Our trip started out in Lima, the capital of Peru. Here's the facade around the convent cloister of the 17th century San Francisco cathedral.
We also visited the National Archeological Museum where I was taken with the ... er...floor tiles.
The home of the Archbishop of Lima is famous for these Moorish-style carved balconies.
Some of the homes in Lima are quite modern and luxurious, especially ones near the beach in the Miraflores section.
But, many of the Lima residents live in self-governing shantytowns like this one that typically lack water and electricity.
Part of our tour of Lima included a vist to their fresh fish market. There were hundreds of customers like these guys.
We met some of the local fishermen at the market.
We loved the looks of the fishing nets.
I just happened to catch a brother and sister sharing a goodie while they were sitting on the seawall. Cute, huh?
The Lima area is filled with old churches - some not in such great shape and undergoing renovation.
And, the churches draw friars - this one adopting the typical pose of hands grasped behind his back.
Lima is also filled with outdoor markets selling food...
... and supplies.
Many Lima residents get around town by taxicab.
From Lima, we flew from sea level to the city of Cusco in the Andes at an altitude of almost 11,000 feet.
This is a panoramic view of the main plaza in Cusco - the Plaza-de Armas.
Here's a closer view of the plaza.
One day we were there, the town was shut down by a strike for higher wages and lower transportation costs.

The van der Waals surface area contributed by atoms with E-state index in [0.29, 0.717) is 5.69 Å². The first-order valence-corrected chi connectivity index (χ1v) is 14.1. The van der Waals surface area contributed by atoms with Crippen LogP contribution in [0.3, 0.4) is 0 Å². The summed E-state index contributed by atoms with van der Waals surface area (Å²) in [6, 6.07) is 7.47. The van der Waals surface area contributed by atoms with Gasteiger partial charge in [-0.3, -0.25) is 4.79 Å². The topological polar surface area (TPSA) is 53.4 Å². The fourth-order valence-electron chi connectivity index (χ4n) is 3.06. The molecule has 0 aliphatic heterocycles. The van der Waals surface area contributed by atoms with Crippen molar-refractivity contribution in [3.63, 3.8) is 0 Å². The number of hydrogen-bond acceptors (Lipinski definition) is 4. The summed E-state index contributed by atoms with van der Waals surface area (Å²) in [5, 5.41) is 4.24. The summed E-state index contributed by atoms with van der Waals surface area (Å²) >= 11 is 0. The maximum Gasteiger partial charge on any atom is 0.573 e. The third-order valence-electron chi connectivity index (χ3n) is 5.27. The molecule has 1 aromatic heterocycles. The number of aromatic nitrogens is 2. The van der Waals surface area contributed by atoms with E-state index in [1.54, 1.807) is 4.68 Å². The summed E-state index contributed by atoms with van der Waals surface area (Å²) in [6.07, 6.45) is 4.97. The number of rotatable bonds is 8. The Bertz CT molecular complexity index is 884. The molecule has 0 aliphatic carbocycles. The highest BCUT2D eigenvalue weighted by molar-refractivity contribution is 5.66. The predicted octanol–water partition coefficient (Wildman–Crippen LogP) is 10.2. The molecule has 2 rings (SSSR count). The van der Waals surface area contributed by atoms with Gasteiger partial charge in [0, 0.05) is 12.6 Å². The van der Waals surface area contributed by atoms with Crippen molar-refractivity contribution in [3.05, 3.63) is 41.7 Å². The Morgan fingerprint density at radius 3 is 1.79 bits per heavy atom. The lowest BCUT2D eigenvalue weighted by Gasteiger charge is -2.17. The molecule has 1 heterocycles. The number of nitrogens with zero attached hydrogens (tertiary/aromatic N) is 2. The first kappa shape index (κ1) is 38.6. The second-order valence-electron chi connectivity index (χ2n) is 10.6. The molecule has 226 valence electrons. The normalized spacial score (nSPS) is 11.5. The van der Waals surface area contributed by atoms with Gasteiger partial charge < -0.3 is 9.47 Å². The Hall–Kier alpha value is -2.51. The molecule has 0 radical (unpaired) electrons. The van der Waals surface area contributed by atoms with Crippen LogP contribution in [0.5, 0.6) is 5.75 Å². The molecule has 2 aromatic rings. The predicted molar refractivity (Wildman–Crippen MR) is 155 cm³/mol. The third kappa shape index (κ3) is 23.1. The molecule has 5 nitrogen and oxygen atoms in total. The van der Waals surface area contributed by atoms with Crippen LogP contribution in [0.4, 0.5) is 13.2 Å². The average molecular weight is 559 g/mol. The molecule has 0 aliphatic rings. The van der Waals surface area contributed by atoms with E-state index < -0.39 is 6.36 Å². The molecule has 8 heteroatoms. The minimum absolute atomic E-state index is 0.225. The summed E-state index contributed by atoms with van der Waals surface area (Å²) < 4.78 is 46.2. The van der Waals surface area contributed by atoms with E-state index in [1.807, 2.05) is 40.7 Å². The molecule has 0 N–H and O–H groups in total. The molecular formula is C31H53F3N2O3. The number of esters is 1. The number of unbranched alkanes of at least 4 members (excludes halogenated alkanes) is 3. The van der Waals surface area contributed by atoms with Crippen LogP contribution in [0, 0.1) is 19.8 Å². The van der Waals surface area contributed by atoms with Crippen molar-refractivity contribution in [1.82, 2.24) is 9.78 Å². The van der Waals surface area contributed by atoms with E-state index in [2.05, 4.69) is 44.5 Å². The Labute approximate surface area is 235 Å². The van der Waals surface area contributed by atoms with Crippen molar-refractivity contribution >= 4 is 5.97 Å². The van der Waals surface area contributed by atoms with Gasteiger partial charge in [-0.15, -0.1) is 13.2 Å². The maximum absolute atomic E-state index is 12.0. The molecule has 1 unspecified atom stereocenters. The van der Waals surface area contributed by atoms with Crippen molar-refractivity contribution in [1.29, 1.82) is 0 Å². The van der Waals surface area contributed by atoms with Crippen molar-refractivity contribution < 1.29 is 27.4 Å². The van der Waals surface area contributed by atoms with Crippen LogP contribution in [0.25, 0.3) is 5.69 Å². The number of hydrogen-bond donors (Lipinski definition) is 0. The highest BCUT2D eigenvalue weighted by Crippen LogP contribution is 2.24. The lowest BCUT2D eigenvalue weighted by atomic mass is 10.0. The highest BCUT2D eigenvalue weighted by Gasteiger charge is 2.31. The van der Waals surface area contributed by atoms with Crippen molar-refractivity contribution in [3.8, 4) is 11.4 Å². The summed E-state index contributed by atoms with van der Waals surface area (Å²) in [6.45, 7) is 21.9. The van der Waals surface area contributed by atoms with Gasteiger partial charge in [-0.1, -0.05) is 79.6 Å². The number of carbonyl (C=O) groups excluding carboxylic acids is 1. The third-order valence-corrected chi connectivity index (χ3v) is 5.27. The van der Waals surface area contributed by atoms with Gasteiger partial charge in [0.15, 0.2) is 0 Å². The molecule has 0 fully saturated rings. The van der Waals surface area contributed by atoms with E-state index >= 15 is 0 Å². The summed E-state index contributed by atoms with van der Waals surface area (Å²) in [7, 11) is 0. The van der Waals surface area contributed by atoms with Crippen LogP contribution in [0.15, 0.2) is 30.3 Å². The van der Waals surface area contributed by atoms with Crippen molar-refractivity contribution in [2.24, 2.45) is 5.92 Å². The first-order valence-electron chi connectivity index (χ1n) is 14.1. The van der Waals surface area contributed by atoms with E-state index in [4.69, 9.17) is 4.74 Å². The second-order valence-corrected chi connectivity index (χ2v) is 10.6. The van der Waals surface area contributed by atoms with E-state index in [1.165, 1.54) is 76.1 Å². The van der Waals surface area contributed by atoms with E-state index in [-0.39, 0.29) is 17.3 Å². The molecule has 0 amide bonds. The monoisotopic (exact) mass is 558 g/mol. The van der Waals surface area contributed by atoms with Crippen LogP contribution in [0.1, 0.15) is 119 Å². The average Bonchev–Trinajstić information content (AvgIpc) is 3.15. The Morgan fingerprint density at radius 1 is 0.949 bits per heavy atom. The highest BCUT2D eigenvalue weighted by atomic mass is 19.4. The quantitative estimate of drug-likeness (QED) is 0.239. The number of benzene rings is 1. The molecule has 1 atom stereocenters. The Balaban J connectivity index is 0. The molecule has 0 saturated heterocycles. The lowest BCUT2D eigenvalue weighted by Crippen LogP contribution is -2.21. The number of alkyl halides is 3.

But, some people have their own way of striking.
While in Cusco, we went to a dance show portraying the Indian culture of Peru.
But the Indian culture was visible everywhere in the area. This is pottery at the Santo Domingo convent.
Here's an Indian woman walking her llama and parrot in front of the ruins at Sacsayhuaman, just outside of Cusco (hmm, maybe a bit staged).
Inca ruins at Pisac about 20 miles outside of Cusco.
Notice the agricultural terraces leading up to the hilltop fort at Pisac.
The area around Cusco is filled with llamas and alpacas (please don't ask us to point out the differences).
Another llama or alpaca.
A baby llama or alpaca.
I had thought the use of Indian dress in the Cusco plaza was just for show. But no, the Indians in the hinterlands actually dress that way.
And workers... well this IS probably for show.
Visitors, of course, wear whatever they wish.
The state religion of Peru is Catholicism so churches and cathedrals are quite prevalent throughout the country.
Yet, you can still find an indian shaman practicing his ancient faith.
While walking around the Cusco area, I couldn't help but notice some interesting windows and walls, Here are some samples.
This is a window in the side of a church, not a prison.
The wall behind a fountain at San Blas plaza.
I just loved these shutters.
it was a rainy day as we took the train to the best known Peruvian destination...
How the Incas moved 15 ton stones to the mountain top and fitted them together without mortar is still a mystery.
It is truly wonderous.
Sights to behold in the mist.
Yep, we really were there.
So were some creatures, like this wild guinea pig.
Which natives consider a delicacy. I'd say it tastes pretty much like... er... racoon?
The sun came out during our second day at Machu Picchu.
The sights were clearer but not as dramatic.
Dark day at Machu Picchu
The train ride back from Machu Picchu in clear weather revealed some beautiful scenery.